American businessmen Gillett and Hicks took over at Anfield in early 2007 and their tenure lasted until late 2010, when their compatriot John W Henry assumed control.
The 2009-10 season was the last time Liverpool appeared in the Champions League and they have failed to finish higher than sixth in the Barclays Premier League since coming second in 2008-09.
Regarding the Hicks and Gillett era, Parry, who was Reds chief executive at the time of their takeover and departed the post in 2009, told BBC Radio Merseyside: "That period of destabilisation is when we fell out of the Champions League.
"Once you're in there, you're achieving those regular revenue streams. It's a mountain to climb when it falls away."
During the reign of Gillett and Hicks - whose relationship was described by the former in 2008 as having been "unworkable for some time" - the debt against Liverpool's holding company, stemming from a Royal Bank of Scotland loan the pair had used to help them purchase the club, continued to grow.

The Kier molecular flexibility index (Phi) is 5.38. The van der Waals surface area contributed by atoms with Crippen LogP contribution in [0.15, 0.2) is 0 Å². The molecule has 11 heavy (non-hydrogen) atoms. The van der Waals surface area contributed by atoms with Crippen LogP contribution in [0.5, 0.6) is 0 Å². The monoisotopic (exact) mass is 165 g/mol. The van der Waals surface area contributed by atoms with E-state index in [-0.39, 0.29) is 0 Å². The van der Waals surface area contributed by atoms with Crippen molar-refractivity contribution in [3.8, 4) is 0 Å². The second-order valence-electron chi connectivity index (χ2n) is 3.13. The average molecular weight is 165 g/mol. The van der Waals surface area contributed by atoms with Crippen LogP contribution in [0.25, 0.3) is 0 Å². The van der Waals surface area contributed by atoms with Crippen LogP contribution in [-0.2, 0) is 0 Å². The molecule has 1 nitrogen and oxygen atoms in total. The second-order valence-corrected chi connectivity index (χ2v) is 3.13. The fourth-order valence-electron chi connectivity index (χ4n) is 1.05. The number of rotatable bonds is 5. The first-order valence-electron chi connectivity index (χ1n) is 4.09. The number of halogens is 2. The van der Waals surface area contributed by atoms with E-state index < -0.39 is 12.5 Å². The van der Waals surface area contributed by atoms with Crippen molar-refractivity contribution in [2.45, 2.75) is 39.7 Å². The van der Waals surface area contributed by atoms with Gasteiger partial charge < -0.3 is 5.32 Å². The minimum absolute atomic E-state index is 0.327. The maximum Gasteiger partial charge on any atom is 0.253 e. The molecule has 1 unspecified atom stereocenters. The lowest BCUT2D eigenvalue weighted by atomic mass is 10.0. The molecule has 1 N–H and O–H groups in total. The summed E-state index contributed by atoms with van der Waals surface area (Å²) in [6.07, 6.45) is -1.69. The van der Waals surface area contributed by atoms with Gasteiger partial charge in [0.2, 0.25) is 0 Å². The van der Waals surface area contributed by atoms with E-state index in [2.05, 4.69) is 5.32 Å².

"The debt was never on the club because previous chairman David Moores and I blocked that," Parry said.
"It was in the holding company, but clearly they needed to get money from the club to pay the interest so that was going to be a burden.
"Our clear understanding was that it was short-term debt while they reorganised their own finances.
"It was in the offer document that there would be no debt on the club, or the club would not have to bear the costs, and certainly that changed."
He added: "That (2008-09) is maybe the best ever chance we've had to win the Premier League and that was a time where we should have been kicking on.
"With a few more adjustments to the squad, who knows what might have happened in the next year or two.
"You'd do a million things differently with hindsight, but that's not an option. We all wish passionately that they hadn't owned the club."